These dogs can also be of great benefit to people with disabilities associated with arthritis, ataxia (poor balance), multiple sclerosis, muscular dystrophy, and chronic pain. As with guide dogs, most states are allowing service dogs for the physically handicapped full access to public places.
|Figure 1. Service dogs for the phyically disabled are trained to increase the mobility and independence of people who use wheelchairs.|
Dogs for the visually, hearing, and physically impaired can be obtained through established organizations or individual trainers. However, the latter may be difficult to locate. Some established organizations in the United States and Canada provide skilled dogs trained at various centers.
Most of their dogs come from their own selective breeding programs that primarily use American Kennel Club (AKC) registered purebred Labrador Retrievers and Golden Retrievers (Figure 2) selected for their excellent temperament, intelli gence, and health. However, some organizations successfully use German Shepherds (Figure 6), Pembroke Welsh Corgis, and mixed-breeds (dogs that do not possess a known lineage) (Figure 3) from animal shelters.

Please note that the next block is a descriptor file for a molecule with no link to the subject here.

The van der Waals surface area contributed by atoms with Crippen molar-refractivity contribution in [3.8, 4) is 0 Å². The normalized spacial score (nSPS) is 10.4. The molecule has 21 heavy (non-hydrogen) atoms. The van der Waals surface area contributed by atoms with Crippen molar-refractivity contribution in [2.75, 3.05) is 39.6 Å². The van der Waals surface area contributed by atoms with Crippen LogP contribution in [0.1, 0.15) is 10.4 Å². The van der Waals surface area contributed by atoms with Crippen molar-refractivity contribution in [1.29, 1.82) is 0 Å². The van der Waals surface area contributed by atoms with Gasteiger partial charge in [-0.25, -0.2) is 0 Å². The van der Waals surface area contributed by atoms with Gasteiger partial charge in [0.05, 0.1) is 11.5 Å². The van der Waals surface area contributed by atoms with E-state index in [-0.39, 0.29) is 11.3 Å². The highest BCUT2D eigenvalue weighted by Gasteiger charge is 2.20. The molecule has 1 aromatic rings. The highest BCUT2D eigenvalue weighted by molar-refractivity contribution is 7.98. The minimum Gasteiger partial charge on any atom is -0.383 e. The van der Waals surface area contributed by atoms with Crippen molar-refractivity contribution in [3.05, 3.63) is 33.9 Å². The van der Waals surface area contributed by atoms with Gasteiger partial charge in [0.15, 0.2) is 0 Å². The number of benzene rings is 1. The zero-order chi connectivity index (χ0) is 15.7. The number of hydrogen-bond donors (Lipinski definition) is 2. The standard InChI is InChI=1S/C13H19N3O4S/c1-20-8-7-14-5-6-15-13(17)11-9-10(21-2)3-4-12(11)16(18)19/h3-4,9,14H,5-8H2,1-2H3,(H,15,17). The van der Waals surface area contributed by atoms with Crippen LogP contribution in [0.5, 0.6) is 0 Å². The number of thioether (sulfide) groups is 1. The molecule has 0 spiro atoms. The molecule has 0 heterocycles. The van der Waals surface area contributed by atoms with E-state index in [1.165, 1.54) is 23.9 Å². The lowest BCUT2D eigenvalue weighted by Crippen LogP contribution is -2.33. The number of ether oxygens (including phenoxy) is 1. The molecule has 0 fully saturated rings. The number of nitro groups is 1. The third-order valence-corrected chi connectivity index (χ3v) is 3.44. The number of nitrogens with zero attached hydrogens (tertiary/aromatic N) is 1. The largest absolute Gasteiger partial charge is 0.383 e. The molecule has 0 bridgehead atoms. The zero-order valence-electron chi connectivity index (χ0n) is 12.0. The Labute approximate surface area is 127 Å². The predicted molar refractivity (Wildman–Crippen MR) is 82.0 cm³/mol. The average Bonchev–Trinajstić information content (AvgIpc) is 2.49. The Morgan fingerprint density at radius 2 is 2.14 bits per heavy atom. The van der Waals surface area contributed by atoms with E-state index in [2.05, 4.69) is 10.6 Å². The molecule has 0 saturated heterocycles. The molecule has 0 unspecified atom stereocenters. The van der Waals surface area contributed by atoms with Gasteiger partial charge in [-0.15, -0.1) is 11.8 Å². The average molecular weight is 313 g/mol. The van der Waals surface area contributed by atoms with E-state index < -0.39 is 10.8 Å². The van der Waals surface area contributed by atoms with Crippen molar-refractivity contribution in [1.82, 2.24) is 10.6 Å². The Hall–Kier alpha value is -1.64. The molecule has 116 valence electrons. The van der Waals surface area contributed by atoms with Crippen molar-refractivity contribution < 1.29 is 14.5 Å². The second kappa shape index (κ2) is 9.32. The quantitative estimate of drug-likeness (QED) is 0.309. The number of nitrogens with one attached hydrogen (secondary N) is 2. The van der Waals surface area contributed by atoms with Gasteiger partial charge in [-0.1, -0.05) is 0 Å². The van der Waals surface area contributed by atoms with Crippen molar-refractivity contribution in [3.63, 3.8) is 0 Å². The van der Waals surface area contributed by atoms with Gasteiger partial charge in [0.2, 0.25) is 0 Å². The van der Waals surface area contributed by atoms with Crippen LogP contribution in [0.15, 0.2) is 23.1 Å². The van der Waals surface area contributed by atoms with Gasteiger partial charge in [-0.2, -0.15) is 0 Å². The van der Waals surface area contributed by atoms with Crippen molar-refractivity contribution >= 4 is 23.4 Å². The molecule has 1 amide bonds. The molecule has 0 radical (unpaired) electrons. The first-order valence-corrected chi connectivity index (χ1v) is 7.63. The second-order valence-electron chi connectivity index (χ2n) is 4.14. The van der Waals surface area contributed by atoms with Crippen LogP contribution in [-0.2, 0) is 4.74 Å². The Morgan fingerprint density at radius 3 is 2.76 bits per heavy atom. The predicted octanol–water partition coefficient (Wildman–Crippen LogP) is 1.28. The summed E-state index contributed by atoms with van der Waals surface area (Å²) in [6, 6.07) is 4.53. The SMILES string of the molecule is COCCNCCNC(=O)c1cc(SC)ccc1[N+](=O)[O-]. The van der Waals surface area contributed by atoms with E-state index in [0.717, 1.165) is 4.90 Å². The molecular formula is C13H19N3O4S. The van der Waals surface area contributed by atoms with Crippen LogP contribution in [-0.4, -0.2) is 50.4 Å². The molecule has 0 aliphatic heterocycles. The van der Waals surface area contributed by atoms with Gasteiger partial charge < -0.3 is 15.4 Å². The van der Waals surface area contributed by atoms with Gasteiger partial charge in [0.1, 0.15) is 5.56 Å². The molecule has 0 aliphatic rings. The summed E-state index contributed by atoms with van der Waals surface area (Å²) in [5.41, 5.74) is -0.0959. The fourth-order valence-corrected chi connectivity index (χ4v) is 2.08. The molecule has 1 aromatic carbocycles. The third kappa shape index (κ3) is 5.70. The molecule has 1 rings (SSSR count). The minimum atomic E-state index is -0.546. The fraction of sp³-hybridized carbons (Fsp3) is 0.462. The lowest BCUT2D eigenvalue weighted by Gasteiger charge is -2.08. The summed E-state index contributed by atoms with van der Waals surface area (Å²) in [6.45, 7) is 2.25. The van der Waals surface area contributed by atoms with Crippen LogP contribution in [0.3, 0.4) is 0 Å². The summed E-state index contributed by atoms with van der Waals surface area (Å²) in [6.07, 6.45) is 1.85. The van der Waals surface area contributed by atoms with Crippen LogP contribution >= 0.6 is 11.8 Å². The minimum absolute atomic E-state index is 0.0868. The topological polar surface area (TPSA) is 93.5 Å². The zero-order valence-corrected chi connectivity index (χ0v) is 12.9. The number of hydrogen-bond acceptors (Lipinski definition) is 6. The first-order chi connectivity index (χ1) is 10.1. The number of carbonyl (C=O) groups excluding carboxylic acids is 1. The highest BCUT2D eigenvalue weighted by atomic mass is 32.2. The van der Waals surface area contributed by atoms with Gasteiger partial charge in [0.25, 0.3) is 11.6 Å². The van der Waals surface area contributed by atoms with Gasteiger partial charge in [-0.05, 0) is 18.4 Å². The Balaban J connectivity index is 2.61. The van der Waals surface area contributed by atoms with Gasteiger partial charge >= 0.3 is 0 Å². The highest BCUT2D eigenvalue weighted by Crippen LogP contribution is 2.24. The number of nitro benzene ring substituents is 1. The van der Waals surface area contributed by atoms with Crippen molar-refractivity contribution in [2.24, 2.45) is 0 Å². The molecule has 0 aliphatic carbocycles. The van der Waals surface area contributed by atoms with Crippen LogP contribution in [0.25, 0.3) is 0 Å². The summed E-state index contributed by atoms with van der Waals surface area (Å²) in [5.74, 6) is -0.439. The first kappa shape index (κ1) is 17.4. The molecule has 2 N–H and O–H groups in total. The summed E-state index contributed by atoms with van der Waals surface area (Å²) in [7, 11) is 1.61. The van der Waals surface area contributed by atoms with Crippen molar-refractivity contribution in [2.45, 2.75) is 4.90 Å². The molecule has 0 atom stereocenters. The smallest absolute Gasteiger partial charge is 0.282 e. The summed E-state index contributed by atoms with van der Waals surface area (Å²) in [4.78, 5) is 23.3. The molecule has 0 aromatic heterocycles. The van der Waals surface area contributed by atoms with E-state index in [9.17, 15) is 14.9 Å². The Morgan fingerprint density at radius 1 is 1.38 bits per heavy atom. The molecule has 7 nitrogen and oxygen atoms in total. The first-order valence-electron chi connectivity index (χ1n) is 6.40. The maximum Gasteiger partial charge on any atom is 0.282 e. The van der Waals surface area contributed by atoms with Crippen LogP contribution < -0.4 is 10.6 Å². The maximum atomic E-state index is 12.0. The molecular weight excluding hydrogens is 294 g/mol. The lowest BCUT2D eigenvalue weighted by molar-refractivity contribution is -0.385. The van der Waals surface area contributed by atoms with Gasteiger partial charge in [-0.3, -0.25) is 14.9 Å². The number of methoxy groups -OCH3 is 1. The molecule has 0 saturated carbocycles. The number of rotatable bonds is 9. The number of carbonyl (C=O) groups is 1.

|Figure 2. The Golden Retriever is one of the favorite breeds used to enhance the lives of people with disabilities and/or living in continuing care facilities.||
|Figure 3. Mixed breeds from animal shelters have been used very successfully as hearing dogs.|
Basically, therapy dogs try to normalize the institutional experience by providing emotional support (Figure 4). Although these dogs are not legally defined by federal law, they visit hospitals, nursing homes, schools for mentally retarded children and adults, and other facilities or institutions.